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Publication numberUS7921260 B2
Publication typeGrant
Application numberUS 11/923,625
Publication dateApr 5, 2011
Filing dateOct 24, 2007
Priority dateOct 24, 2007
Also published asUS20090113132
Publication number11923625, 923625, US 7921260 B2, US 7921260B2, US-B2-7921260, US7921260 B2, US7921260B2
InventorsHarold W. Cain, III, Jong-Deok Choi, Mauricio J. Serrano
Original AssigneeInternational Business Machines Corporation
Export CitationBiBTeX, EndNote, RefMan
External Links: USPTO, USPTO Assignment, Espacenet
Preferred write-mostly data cache replacement policies
US 7921260 B2
Abstract
A computer-implemented method of cache replacement includes steps of: determining whether each cache block in a cache memory is a read or a write block; augmenting metadata associated with each cache block with an indicator of the type of access; receiving an access request resulting in a cache miss, the cache miss indicating that a cache block will need to be replaced; examining the indicator in the metadata of each cache block for determining a probability that said cache block will be replaced; and selecting for replacement the cache block with the highest probability of replacement.
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Claims(17)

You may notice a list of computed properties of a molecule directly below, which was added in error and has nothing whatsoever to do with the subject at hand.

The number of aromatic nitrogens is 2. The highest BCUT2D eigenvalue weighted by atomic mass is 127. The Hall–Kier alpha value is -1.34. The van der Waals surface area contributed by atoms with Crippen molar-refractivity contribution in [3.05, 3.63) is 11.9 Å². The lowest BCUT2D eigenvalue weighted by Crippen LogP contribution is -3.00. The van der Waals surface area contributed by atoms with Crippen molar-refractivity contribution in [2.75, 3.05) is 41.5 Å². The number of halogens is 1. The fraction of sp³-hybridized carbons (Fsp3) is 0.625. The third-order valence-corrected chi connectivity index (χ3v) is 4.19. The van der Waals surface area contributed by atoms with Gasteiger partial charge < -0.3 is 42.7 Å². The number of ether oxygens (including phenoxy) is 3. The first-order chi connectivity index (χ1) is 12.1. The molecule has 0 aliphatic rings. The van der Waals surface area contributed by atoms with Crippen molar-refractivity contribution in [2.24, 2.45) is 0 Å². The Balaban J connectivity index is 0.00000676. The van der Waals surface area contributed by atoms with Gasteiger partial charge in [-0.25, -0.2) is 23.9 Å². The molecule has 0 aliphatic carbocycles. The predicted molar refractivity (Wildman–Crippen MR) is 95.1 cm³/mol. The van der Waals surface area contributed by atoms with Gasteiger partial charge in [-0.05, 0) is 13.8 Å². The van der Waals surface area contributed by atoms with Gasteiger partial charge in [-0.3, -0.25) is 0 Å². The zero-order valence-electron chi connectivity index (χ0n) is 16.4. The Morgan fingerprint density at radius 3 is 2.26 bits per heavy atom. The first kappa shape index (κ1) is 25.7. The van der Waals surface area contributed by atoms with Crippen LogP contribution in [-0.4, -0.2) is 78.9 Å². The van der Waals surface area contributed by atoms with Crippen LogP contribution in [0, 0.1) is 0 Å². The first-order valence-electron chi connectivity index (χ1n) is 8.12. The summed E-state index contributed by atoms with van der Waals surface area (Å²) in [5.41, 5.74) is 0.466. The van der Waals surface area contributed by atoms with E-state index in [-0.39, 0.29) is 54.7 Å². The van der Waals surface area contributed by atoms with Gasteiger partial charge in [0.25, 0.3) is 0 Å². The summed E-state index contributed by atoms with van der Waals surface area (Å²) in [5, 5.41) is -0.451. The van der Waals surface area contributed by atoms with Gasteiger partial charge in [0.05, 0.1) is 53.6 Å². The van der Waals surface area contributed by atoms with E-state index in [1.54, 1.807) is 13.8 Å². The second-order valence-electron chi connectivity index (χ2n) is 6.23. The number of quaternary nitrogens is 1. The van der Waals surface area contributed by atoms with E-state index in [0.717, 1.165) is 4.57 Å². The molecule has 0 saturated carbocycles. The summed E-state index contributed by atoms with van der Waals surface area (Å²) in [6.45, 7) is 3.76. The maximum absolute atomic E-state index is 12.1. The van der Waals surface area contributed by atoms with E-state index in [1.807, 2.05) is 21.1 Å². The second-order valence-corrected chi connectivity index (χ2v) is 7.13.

1. A computer-implemented method of cache replacement, the method comprising steps of:
determining, for each cache block in a cache memory, a type of access that brought the cache block into the cache memory;
augmenting metadata associated with each cache block with an indicator of type of access request;
upon receiving an access request resulting in a cache miss, the cache miss indicating that a cache block needs to be replaced, examining the indicator in the metadata of each cache block for determining a probability that the cache block will be replaced;
wherein determining the probability comprises:
checking the indicator;
if the indicator identifies the cache block as a read block, determining that the cache block is likely to be used again as a write block; and
setting a high probability of replacement for the cache block; and
selecting for replacement one of the cache blocks with a highest probability for replacement among the cache blocks.
2. The computer-implemented method of claim 1 wherein augmenting the metadata comprises setting a bit in the metadata as the indicator.
3. The computer-implemented method of claim 1 wherein determining the probability comprises:
checking the indicator;
if the indicator identifies the cache block as being a write block, determining that the cache block is likely to be used again as a write block; and
setting a high probability of replacement for the cache block.
4. The computer-implemented method of claim 1 wherein the selecting element further comprises determining whether a last miss to the cache block was due to a write access.
5. The computer-implemented method of claim 1 further comprising examining a least recently used stack for determining the probability that the cache block will be replaced, the least recently used stack comprising a temporally-ordered list of cache block access.
6. The computer-implemented method of claim 5 further comprising:
determining that the cache block in the least recently used stack has the highest probability of replacement.
7. The computer-implemented method of claim 6 further comprising allocating the highest probability of replacement to the cache block in a top percentile of the least recently used stack.